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The Baddest Grandma I Know

Updated: Dec 1, 2023

To protect the family, all names and addresses have been altered. We occasionally make minor modifications before we upload because we get emails from followers all over the world. If you want to share your individual experiences with us, please send your email to sharemystory@thestevenwickblog.com.

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My great grandmother, a strong woman who is dear to my heart, told me the following story. She is the most courageous woman I know, and I am truly blessed to have her as my mother.


Over eighty years ago, my great-grandmother fled an abusive father and was wandering the forests of the Philippines. A platoon of Japanese soldiers kidnapped her in the middle of the night while she was sleeping. Every day was hell for a month. She was impelled to do their cleaning and cooking. She suffered abuse, hit by the butts of their rifles and was once sexually assaulted by them.

Then, one day, she came up with an idea after having had enough. The day began, by selecting ingredients for evening meal her captors' were to eat. A sour soup, native to the Philippines, was to be served; when cooking, she planted a poisonous herb- the Rosary Pea into the side dish. She then returned to her prison cell, where she waited and waited and waited. Finally, in the dead of night, and the soup was served. Her captors ate became unusually tired and slept on the ground. My kickass grandma then crept into her rapists' beds and sliced their throats.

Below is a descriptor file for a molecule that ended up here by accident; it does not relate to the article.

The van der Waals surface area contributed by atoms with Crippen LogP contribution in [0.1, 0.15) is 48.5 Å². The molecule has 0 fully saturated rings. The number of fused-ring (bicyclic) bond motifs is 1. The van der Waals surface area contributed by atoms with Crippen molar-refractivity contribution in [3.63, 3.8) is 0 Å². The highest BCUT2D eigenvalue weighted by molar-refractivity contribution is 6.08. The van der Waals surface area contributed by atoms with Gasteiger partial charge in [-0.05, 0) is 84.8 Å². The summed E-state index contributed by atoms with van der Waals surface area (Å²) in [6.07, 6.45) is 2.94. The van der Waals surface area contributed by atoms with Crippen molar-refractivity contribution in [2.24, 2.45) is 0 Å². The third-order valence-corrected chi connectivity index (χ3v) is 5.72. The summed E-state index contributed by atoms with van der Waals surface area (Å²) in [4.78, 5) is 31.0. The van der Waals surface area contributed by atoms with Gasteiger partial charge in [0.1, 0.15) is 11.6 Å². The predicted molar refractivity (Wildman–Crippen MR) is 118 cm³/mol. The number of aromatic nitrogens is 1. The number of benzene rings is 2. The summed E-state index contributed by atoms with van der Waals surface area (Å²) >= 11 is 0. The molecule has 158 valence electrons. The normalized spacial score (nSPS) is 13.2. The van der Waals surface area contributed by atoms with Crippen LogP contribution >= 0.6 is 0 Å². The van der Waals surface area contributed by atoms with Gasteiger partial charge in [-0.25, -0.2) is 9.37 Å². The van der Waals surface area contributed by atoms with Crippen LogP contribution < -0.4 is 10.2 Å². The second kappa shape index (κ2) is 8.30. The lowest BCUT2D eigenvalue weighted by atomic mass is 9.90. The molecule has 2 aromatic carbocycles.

She gathered what she could carry and fled. Because there were mountains allover the forests, Filipino guerrillas hid in them and frequently shot at enemies, Japanese soldiers bypassed that area. Two Filipinos rushed to her aid as soon as she arrived at the base of the mountain. She spent the next five months working in the camp, not as a servant, but as a courier.

There were about three encampments: ours, the US army, and another one closest to the highway. Every few days, she and a small group of locals delivered messages, ammunition, and food to other camps. They would then return with information on the whereabouts of Japanese soldiers.


The one day, while on a run, the messengers and my grandmother were about to cross a bridge when a small Japanese parade appeared out of nowhere. My grandma's passé was aware of a small group of American soldiers hiding in an embankment near the bridge's base. They turned around and dashed back to the hiding place, where they discovered three clearly disturbed young American soldiers, hiding. The group assured them that they were locals and described the situation. One of the Americans then handed her two grenades and told her to throw them into the enemy's carriage. The young soldier for some reason wouldn't do it.

Grandma snuck into their horse-drawn wagon just entering the bridge and threw the grenades. The two exploded. Unfortunately, it did not kill the enemy soldiers, but it was enough to slow them down and distract them. Snipers hiding in the mountain took over and carried on shooting.


Later, the traumatized Americans returned to their base camp, safe. When the commander inquired as to what had transpired, they related the tale to him, and my grandma was presented with a medal, which she has kept ever since. She is still just as fierce at the age of 97 as she ever was.

Note*letters displayed are independently chosen by Steve Wick's editorial team.

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